An acute chemical injury is one of the few conditions when virtually all patients voluntarily and immediately disclose the incident. A chemical burn3 is also an exception because the ophthalmologist should not appreciate history-taking as his initial goal; instead, he must "shoot first and ask later": details of injury are asked during or after the initial irrigation. Table 3.1.1 shows the questions the ophthalmologist should raise.
1 It is sensible to use this term rather than "mild," reflecting that with delayed/improper treatment, a mild injury can rapidly become severe (see endophthalmitis classification in Chap. 2.17).
2 i.e., the time between injury and agent removal.
3 The terms "chemical injury" and "chemical burn" are alternatively used in this chapter, referring to the same condition.
Table 3.1.1 Taking a history in a patient with chemical burn
What happened? When did it happen?
What is the name of the agent that caused the injury?
What characteristics (e.g., pH, concentration) does this agent have and how much got onto the eye?
Was this a work-related injury? If yes, was a witness present? Was a report filed?
Was the injury self-inflicted or the result of assault1 ?
Was the eye irrigated after the injury? If yes, with what and for how long?
What therapy has been employed for the injury so far?
How much pain is there now?
How has vision been effected?
It must be emphasized again that these questions are asked only during or after the initial irrigation, not beforehand (see text for more details)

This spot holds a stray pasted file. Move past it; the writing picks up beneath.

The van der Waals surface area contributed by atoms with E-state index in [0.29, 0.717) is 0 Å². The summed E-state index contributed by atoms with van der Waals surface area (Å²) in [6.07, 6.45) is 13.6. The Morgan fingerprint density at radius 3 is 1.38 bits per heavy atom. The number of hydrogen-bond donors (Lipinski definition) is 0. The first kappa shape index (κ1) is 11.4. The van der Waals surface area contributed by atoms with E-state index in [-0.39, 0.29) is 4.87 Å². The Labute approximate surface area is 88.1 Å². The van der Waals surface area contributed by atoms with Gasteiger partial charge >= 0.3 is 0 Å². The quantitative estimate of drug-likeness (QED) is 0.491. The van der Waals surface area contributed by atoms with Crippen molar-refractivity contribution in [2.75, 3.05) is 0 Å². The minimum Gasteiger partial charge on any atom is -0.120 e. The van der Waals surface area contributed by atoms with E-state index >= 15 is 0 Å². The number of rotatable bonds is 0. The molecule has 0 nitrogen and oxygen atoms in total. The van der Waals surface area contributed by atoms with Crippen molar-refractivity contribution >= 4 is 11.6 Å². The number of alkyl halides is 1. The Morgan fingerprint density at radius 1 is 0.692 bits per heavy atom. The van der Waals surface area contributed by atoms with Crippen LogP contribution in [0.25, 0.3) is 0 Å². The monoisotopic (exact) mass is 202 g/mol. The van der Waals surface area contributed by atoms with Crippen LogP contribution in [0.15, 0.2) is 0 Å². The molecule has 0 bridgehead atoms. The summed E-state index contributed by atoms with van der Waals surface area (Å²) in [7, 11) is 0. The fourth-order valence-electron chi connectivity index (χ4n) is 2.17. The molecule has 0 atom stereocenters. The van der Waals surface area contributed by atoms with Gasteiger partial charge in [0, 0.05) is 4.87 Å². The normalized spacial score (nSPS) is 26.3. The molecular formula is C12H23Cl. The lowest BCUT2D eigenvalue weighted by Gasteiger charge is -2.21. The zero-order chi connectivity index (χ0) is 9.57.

1 Unfortunately, this is not uncommon in certain societies.
If the patient has a chemical injury, the taking of a detailed history should never precede the irrigation.
Pain may be a somewhat misleading symptom. The cornea is involved in nearly all cases, and the pain and severity of the damage are often inversely proportional4.
Severe chemical injuries tend to cause little pain because of the destruction involving the nerve endings. A lack of pain in an eye with severe morphological damage is therefore indicative of a very severe injury with poor prognosis.
4 Similar to that seen with mechanical injuries to the cornea (see Chap. 2.2).
Following the initial irrigation, a penlight is used to search for remnants of the agent5 on the lids, in the palpebral fissure, and in the deep fornices; the latter requires double eversion of the upper lid (see Chap. 2.1). Slit lamp examination follows to determine the damage to anterior segment structures and grade the injury (Table 3.1.2). Since viability of the limbal vascular arcades has prognostic importance, this must carefully be evaluated. The visual acuity and the IOP6 should also be taken. Secondary glaucoma can rapidly develop and cause severe optic nerve damage. Checking the pH of the conjunctival cul-de-sac at the end of the initial rinsing period helps determining when the situation has been stabilized.
After a chemical injury, evaluation and irrigation may have to be alternated: if further rinsing is deemed necessary, the examination is interrupted and continued only after the irrigation has been repeated.
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